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It was the key competitor of Matchbox before 1997, when Mattel bought Tyco Toys, then-owner of Matchbox.
Many automobile manufacturers have licensed Hot Wheels to make scale models of their cars, permitting using original layout blueprints and detailing. Even though Hot Wheels were originally meant for children and young adults, so they’ve become popular with mature collectors, such as limited edition versions are now made accessible.
Racing track set
Besides the cars themselves, Mattel made a racing track set (sold individually). Though it would be updated throughout time, the original trail consisted of a series of brightly colored orange street sections (pieced together to form an oblong, circular race track), with a single (or occasionally two) “super hitter” (artificial service stations by which cars passed onto the paths, including battery-powered spinning wheels, which could propel the cars across the tracks).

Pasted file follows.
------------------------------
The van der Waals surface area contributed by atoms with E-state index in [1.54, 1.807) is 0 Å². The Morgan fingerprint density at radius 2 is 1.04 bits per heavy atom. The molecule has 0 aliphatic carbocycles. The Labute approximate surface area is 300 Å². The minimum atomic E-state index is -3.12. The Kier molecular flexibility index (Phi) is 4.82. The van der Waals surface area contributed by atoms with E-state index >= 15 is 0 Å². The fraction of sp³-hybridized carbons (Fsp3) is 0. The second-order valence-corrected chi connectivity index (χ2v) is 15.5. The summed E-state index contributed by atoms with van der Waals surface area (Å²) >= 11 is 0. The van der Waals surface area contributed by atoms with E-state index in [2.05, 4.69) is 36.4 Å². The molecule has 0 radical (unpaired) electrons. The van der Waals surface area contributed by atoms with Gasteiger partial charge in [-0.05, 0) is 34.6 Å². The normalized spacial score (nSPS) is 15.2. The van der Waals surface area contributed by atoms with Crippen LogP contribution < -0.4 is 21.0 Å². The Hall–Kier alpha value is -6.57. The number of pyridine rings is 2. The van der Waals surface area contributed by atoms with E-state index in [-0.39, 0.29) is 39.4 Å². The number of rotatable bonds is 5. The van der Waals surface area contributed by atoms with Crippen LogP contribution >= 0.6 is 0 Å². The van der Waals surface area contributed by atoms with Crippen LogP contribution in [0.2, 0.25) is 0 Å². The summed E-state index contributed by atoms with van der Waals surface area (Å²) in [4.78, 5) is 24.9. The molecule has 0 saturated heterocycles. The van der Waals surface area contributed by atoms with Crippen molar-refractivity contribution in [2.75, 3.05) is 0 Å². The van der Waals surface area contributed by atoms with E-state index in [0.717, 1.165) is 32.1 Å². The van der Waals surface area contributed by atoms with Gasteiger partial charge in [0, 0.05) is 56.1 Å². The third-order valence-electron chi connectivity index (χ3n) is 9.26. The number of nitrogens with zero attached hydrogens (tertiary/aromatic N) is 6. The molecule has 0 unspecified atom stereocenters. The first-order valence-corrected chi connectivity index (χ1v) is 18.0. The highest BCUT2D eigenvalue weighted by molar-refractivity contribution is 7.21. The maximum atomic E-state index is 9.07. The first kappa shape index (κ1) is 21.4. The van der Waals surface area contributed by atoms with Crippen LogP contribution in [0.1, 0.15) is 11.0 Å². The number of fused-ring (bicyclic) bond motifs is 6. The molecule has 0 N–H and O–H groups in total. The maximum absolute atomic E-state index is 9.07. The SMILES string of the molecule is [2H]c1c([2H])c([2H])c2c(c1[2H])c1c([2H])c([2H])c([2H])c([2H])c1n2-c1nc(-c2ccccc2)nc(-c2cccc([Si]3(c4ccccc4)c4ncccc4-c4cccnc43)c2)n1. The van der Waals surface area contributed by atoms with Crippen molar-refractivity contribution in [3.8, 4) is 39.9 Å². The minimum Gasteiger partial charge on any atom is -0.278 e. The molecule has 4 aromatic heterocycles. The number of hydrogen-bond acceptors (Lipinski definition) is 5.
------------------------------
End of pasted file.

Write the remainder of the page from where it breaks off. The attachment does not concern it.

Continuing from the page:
Through the years, Hot Wheels cars are collected mostly by kids, but at the previous 15 years[vague] there’s been a growth in the amount of adult collectors. Mattel estimates that 41 million kids grew up playing with the toys, the average collector has over 1,550 automobiles, and children between the ages of 5 and 15 have a mean of 41 cars. Most believe the collecting trend began with the Treasure Hunts in 1995. Mike Strauss has been called the father of Hot Wheels amassing; he’s arranged two collectors’ events annually in some form since 1986. The very first event was the Annual Hot Wheels Collectors Convention, generally held every year at the autumn. The conference occurred in various locations around the country before 2001, when the very first Annual Hot Wheels Collectors Nationals was placed together. Ever since then, the Conventions are held every year in southern California. The Hot Wheels Collectors Nationals rotate among cities outside of California during the spring. Strauss has also published the quarterly Hot Wheels Newsletter since 1986 and was among the very first to combine collectors all around the world. In addition, he writes the Tomart’s Guide Into Hot Wheels, a book listing history, car descriptions and values, which can be used by virtually every collector to find out more about the hobby and also their collection. Strauss sold his group from 2011 and retired from the Hot Wheels Newsletter.
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